2 of 5 people found the following review helpful
Could have been great, but ended up being rather turgid and unconvincing,
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This review is from: The Darkness That Comes Before: Book 1 of the Prince of Nothing (Kindle Edition)
I really wanted to like this; Bakker does good work with the world-building, there is some political intrigue and a sense of history. However, he spoils that with over-writing and cod-philosophy that adds nothing to the book apart from weight.
What ruins the book, though, is Kellhus, the central character, who is utterly unconvincing as the almost entirely flawless warrior-monk, who can tie even the most impressive people round his little finger with a mix of charm, epigraphs from the Little Book of Zen and a highly dubious ability to read facial cues. So unconvincing is Kellhus that the writing seems more wooden when he is around and the reactions of other characters to him appear entirely unwarranted.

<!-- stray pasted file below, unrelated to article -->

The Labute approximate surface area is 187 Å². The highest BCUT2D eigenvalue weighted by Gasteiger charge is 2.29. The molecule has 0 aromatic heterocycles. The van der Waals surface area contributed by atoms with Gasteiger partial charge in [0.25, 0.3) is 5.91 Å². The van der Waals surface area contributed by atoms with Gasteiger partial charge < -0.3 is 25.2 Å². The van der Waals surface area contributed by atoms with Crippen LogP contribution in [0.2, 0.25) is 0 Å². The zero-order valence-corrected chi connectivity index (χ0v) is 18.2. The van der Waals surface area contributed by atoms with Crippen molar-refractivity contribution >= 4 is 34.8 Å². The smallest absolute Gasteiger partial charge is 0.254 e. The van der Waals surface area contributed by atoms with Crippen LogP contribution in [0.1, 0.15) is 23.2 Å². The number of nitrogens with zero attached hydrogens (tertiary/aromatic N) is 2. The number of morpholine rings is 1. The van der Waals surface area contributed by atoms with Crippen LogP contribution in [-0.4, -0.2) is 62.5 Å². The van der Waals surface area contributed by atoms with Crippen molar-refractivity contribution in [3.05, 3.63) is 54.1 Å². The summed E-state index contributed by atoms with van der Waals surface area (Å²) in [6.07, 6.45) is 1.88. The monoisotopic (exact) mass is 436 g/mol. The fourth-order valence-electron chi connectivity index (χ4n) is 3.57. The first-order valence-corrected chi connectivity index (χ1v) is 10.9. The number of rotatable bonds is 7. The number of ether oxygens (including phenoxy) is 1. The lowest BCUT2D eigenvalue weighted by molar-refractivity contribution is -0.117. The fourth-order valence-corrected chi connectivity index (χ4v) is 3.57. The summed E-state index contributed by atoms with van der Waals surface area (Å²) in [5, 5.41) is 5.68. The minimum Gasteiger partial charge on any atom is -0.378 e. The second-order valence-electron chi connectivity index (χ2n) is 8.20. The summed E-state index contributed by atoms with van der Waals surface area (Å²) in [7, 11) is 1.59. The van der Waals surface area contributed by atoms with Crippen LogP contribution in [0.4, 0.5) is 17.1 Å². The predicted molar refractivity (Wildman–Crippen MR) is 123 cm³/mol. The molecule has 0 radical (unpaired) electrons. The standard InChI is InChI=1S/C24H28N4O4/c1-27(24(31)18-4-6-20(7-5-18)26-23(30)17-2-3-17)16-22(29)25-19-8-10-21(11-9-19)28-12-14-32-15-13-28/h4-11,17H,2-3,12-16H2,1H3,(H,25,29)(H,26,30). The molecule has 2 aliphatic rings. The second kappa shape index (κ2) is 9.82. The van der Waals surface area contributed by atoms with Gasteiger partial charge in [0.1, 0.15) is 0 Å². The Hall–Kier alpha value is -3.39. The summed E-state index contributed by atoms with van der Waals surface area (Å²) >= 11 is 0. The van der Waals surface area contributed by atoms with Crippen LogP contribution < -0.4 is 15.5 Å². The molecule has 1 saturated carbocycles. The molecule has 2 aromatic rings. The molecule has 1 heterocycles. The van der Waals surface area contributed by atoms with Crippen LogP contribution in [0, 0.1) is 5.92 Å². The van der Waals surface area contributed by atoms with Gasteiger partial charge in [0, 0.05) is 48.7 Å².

Bakker has been compared to Steven Erikson but this lacks the sense of truly epic scale and the humour of the Malazan books. This would not be too much of a problem were it not for the badly conceived and executed protagonist.